|This weekly bulletin insert complements the curriculum published by the Department of Christian Education of the Orthodox Church in America. This and many other Christian Education resources are available at http://dce.oca.org.|
Disciples of John the Baptist approached Jesus one day with this question from John: "Are you the one who is to come, or shall we look for another?"
On Thursday and Friday of this week we read from the seventh chapter of Luke's Gospel, in which John's question occurs. As some commentators have noted, he was perhaps hoping for or expecting a more definitive answer than the one he received.
John was already in prison by this time, and fairly soon he would face execution. His question may make us wonder: Was John, after all the time he had spent with Jesus, still not sure that He was the Messiah, the One "who is to come"? Or was he beginning to doubt, in the depressing and fearful darkness of a prison cell, what he had been sure of? Was he hoping that Christ would reply to his question so affirmatively that he would know the sacrifice of his own life would be worth it?
We can't really know the answers to these questions, but we know that we, too, might have felt reassured in our faith and comforted by a simple, "Yes, I am the One" response from Our Lord. But He doesn't give that to John, or to us. Instead He asks us to find the answer for ourselves, to use our minds and hearts to decide who He is.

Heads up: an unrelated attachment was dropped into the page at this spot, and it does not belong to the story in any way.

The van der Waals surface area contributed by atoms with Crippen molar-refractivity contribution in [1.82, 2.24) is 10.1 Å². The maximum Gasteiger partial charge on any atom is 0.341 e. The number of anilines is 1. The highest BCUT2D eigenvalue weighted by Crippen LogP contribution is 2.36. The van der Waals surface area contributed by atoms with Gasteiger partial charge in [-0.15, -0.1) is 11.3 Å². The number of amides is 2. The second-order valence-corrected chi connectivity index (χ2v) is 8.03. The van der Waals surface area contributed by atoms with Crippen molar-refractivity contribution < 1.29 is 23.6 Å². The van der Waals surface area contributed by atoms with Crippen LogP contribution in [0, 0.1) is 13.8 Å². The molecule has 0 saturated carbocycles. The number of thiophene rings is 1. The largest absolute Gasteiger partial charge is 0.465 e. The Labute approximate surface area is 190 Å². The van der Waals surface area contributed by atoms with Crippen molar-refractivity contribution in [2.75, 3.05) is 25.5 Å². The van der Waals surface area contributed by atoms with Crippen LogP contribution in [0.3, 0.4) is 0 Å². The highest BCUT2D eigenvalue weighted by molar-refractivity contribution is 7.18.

So, in response to the question, He instructs John's disciples to tell their jailed leader what they have seen and heard: healings, dead people raised, good news preached to the poor. He is saying that those who read the Old Testament Scriptures, and who then see what He does and hear what He says, will recognize Him as the One those Scriptures promise. Father John Behr writes in his book The Mystery of Christ that we are called to a "continuing engagement with the scriptures" and that "Christ remains the 'coming one' who opens the scriptures to his disciples so that they can come to know him as Lord."
Father Behr comments on the passage from Luke: "Jesus did not give [John] a straightforward answer, but directed him to signs—the blind seeing, the lame walking—which can only be understood as "messianic" through the interpretation of them by scripture (Mt. 11:2-5)."
Of course, we have to be willing to do the work of engaging with the scriptures. In this same chapter Jesus points out the excuses people can make to ignore any teacher. John the Baptist is an ascetic, so they can accuse him of having a demon. Jesus comes "eating and drinking" unlike John, so they can dismiss Him as a glutton and drunkard.
We're challenged to figure out who Jesus Christ is rather than waiting for the answer from Him. He respects the intelligence He has given us, and He knows that we have all the tools we need to decide—and to know for sure—exactly who He is.